Future of libraries: Sowing the seeds of agri-terrorism?
Special to the Sun
This is the third in a series of articles exploring the varied ways that public libraries are continuing to reinvent their services and facilities in order to respond to technological innovation and the specific needs and populations of the communities they serve.
Click here to read part one of the series.
Click here to read part two of the series.
TRUCKEE, Calif. — One of the primary roles of public libraries is to respond to the specific resource needs of their communities.
Sometimes those needs result in unexpected services, such as in Alameda and Richmond, Calif., Basalt, Colo., and LaCrosse, Wisc., where seed-lending libraries have emerged to serve their residents.
At seed libraries, patrons “check out” seeds, with the understanding that, at the end of the growing season, they will save seeds from their crop — as farmers have done for years — to replenish the library’s collection.
If the crop doesn’t make it, the grower can bring in store-bought seeds to replace what they had “borrowed.”
“A common attribute of many seed libraries is to preserve agricultural biodiversity by focusing on rare, local, and heirloom seed varieties,” notes Wikipedia.
Many seed-lending libraries offer classes on organic gardening and seed-saving, and, of course, all have books and periodicals with comprehensive information on gardening.
Some, such as Richmond’s “Richmond Grows,” ask that patrons watch an online orientation before borrowing seeds.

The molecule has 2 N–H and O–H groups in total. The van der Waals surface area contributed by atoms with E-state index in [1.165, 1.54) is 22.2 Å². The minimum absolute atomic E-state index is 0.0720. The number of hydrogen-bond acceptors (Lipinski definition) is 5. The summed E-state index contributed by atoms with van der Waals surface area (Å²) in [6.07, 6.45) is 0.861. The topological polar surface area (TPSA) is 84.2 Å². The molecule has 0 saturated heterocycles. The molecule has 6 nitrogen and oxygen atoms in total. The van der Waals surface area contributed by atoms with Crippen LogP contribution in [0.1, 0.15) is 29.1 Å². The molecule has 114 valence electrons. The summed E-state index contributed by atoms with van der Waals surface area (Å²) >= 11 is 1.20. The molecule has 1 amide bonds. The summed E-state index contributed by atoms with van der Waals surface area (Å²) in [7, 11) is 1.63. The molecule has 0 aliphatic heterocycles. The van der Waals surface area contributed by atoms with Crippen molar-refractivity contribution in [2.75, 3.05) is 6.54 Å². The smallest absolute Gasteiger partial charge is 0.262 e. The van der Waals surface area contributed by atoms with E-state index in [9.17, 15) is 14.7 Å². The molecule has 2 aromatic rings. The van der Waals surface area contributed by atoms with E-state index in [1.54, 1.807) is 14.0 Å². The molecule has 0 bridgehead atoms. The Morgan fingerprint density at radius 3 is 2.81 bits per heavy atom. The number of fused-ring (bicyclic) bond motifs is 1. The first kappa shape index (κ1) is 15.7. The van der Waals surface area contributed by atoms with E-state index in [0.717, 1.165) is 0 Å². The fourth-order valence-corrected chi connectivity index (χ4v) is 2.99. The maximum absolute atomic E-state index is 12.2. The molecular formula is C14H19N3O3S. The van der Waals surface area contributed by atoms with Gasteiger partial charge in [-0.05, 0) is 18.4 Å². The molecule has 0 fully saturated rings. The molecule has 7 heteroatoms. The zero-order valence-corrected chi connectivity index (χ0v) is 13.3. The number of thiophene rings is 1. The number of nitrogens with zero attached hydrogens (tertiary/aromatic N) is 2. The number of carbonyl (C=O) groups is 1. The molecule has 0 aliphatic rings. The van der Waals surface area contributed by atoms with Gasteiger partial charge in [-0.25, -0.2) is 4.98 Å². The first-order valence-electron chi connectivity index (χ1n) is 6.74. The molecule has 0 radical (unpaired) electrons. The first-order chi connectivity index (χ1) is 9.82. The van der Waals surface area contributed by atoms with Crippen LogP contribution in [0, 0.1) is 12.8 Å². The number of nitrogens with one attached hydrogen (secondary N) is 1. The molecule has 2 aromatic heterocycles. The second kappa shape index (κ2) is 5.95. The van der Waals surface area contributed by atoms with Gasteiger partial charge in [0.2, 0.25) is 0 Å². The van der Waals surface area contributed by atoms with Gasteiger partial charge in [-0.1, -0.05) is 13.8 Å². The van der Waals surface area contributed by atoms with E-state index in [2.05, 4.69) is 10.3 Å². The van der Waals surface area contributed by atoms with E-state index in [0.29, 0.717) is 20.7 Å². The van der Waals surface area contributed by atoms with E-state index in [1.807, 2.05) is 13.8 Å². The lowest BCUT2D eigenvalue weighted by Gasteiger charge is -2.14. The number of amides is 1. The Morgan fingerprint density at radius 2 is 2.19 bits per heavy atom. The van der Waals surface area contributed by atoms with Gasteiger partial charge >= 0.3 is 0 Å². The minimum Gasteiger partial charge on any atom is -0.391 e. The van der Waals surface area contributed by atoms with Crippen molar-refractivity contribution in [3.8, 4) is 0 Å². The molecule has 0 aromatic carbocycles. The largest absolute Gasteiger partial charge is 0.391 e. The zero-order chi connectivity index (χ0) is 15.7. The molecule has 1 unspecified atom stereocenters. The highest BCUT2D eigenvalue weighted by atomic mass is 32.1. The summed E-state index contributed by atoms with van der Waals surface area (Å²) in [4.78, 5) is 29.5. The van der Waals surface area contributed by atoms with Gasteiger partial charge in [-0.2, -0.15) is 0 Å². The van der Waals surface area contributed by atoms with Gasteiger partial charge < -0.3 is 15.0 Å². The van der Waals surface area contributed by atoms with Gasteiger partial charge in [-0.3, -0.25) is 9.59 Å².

With the current debate over genetically modified foods and growing interest in organically grown food, seed libraries sound like an asset for communities such as Mechanicsburg, Pa., where a seed library opened last spring.
Local officials, however, did not share the community’s excitement. The Pennsylvania Department of Agriculture threatened to shut down the seed library, stating that the library’s seed-lending practices violated the state’s Seed Act of 2004.
Although the Act addresses seeds that are sold rather than loaned or freely exchanged, the Department believed there could be a problem if seeds were mislabeled or turned out to be invasive plants.
According to Cumberland County commissioner Barbara Cross, such seed libraries on a large scale could very well pose a danger.
“Agri-terrorism is a very, very real scenario,” she said. “Protecting and maintaining the food sources of America is an overwhelming challenge. ”
After much discussion, Mechanicsburg Library staff and the PDA reached a compromise: The seed library could continue to offer labeled seeds for the appropriate season, but could not lend unlabeled or older seeds unless they were tested by a lab sanctioned by the PDA.
As libraries continue to explore new ways to offer free information and resources, there will undoubtedly be more challenges ahead for pushing the boundaries of the beloved public institution.
Pam McAdoo is a board member of the Friends of the Truckee Library. Visit truckeefol.org to learn more.
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